Curriculum and Programs

Part Two: Can We Teach our Students How to Teach Themselves Critical Thinking?

Before the start of term this fall, I sat through two days of professional development with colleagues from a variety of disciplines. When the facilitator asked us what we wanted our students to be able to do after leaving our classes, one phrase that came up again and again was critical thinking—we want our students to leave our classes with stronger critical thinking skills than they came in with. The facilitator pushed back, asking us what we meant by that and what it looked like in our classrooms. There was a collective pause in the room. Lots of Read More…


Part One: Why the Humanities Matters in Higher Education

Elizabeth Martin is an Instructional Specialist in the Writing Studies Department at Montclair State University in New Jersey and a staff writer for American Mircoreviews & Interviews. She received her M.F.A. from William Paterson University. Her journalism has appeared in Parsippany Life, Neighbor News and The Suburban Trends. Her creative writing has been published by Neworld Review, Hot Metal Bridge and Menacing Hedge, among others. She’s the recipient of two New Jersey Press Association awards. Currently, she’s at work on a collection of essays. Near the start of every fall semester, I cancel classes for a week to have Read More…


Strategy Two: Emphasize the Relevance Logic for Students

In the second of this two-part series, Lori Watson, Ph.D., professor of philosophy and chair of the Department of Philosophy at University of San Diego, provides insight into “A Concise Introduction to Logic, 13th Edition” by Patrick J. Hurley, co-authored by Watson. As you use this text in your course, utilize Watson’s best practices in your own classroom. Students really enjoy Chapter Three on fallacies. Again, I find an effective teaching method is to get them excited about applying what they’re learning in class to material they come across outside class. An effective assignment here is to ask Read More…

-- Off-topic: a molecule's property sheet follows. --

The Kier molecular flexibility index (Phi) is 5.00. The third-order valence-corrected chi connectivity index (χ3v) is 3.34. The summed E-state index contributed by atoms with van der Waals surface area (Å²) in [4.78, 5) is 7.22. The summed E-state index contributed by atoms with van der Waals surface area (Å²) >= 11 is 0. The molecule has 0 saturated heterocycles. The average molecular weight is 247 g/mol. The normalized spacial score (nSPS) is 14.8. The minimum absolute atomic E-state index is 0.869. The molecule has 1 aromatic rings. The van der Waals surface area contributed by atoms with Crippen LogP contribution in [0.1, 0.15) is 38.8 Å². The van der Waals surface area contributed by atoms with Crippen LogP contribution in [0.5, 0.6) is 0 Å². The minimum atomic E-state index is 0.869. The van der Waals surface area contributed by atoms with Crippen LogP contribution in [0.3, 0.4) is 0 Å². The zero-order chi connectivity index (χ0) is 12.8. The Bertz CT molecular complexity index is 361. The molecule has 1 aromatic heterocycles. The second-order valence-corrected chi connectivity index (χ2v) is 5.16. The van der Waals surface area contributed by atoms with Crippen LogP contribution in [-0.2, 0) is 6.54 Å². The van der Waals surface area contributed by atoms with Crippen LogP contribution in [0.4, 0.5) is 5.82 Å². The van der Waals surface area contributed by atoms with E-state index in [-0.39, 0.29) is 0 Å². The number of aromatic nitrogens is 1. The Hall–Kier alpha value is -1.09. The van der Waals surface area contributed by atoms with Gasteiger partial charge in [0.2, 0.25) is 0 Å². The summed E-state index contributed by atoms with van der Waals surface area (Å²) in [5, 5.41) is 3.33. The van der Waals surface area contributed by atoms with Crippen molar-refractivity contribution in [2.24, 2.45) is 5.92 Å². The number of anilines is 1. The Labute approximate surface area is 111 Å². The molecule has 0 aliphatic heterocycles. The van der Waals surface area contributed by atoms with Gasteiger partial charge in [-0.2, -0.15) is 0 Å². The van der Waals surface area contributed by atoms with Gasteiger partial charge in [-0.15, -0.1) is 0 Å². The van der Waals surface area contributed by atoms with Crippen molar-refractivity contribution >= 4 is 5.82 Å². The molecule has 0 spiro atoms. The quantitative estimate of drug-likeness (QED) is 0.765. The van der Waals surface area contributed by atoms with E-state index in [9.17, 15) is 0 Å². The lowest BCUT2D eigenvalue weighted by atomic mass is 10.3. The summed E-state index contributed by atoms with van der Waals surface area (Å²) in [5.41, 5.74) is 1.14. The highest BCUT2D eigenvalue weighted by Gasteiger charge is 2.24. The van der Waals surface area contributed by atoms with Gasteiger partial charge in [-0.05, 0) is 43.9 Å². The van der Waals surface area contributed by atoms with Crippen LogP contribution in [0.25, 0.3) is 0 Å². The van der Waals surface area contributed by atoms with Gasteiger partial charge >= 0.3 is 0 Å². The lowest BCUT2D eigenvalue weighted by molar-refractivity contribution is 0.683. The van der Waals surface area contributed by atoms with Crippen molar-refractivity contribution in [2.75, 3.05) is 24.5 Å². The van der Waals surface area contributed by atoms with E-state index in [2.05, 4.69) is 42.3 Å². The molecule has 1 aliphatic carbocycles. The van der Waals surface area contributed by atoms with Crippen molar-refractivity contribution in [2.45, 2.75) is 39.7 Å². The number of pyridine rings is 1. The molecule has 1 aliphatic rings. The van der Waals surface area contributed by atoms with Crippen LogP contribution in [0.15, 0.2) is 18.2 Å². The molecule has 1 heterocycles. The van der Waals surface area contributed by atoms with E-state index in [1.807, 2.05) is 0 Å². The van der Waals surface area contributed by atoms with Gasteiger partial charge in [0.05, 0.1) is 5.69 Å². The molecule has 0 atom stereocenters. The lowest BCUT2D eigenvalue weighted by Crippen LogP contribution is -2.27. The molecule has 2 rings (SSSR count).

Strategy One: Emphasize the Relevance Logic for Students

In the first of this two-part series, Lori Watson, Ph.D., professor of philosophy and chair of the Department of Philosophy at University of San Diego, provides insight into “A Concise Introduction to Logic, 13th Edition” by Patrick J. Hurley, co-authored by Watson. As you begin using this text in your course, utilize Watson’s best practices in your own classroom.

Arguments are Everywhere!

When teaching Chapter One, I find it really helps to have students look for arguments in the news media or blogs that they frequent—an assignment asking them to locate an argument on a topic they’re interested Read More…


Real-World Economic Analysis Through Writing

As Economics professors, we often stress the importance of certain types of kinesthetic learning. We tell students that they need to work problems—draw the graphs, do the math, etc.—in order to learn the material. Yet despite being well aware of the importance of learning by doing, we often overlook the value of making our students write. In the honors sections of my Principles classes, I have an assignment in which I ask students to explain a current event to me using economic principles or economics analysis. Their analysis can either explain why recent events occurred or predict what will happen in the future. I resist the urge to place limitations on what topic Read More…


The Journey to OER: A Panel Discussion